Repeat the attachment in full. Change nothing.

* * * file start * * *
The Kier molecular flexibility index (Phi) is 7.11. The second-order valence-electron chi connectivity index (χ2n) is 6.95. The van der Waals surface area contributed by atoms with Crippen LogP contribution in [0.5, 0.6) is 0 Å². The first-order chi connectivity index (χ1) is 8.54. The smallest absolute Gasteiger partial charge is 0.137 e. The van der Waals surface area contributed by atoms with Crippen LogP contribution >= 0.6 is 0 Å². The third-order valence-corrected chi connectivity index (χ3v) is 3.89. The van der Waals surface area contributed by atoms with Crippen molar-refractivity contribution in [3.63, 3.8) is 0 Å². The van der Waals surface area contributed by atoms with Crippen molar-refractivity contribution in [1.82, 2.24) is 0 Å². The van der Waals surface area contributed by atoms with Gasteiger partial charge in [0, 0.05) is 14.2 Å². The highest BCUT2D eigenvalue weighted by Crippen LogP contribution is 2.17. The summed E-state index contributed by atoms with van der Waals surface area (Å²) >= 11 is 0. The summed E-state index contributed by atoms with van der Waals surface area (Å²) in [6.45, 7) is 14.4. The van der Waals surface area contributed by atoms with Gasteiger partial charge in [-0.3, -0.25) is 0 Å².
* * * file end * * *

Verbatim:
The Kier molecular flexibility index (Phi) is 7.11. The second-order valence-electron chi connectivity index (χ2n) is 6.95. The van der Waals surface area contributed by atoms with Crippen LogP contribution in [0.5, 0.6) is 0 Å². The first-order chi connectivity index (χ1) is 8.54. The smallest absolute Gasteiger partial charge is 0.137 e. The van der Waals surface area contributed by atoms with Crippen LogP contribution >= 0.6 is 0 Å². The third-order valence-corrected chi connectivity index (χ3v) is 3.89. The van der Waals surface area contributed by atoms with Crippen molar-refractivity contribution in [3.63, 3.8) is 0 Å². The van der Waals surface area contributed by atoms with Crippen molar-refractivity contribution in [1.82, 2.24) is 0 Å². The van der Waals surface area contributed by atoms with Gasteiger partial charge in [0, 0.05) is 14.2 Å². The highest BCUT2D eigenvalue weighted by Crippen LogP contribution is 2.17. The summed E-state index contributed by atoms with van der Waals surface area (Å²) >= 11 is 0. The summed E-state index contributed by atoms with van der Waals surface area (Å²) in [6.45, 7) is 14.4. The van der Waals surface area contributed by atoms with Gasteiger partial charge in [-0.3, -0.25) is 0 Å².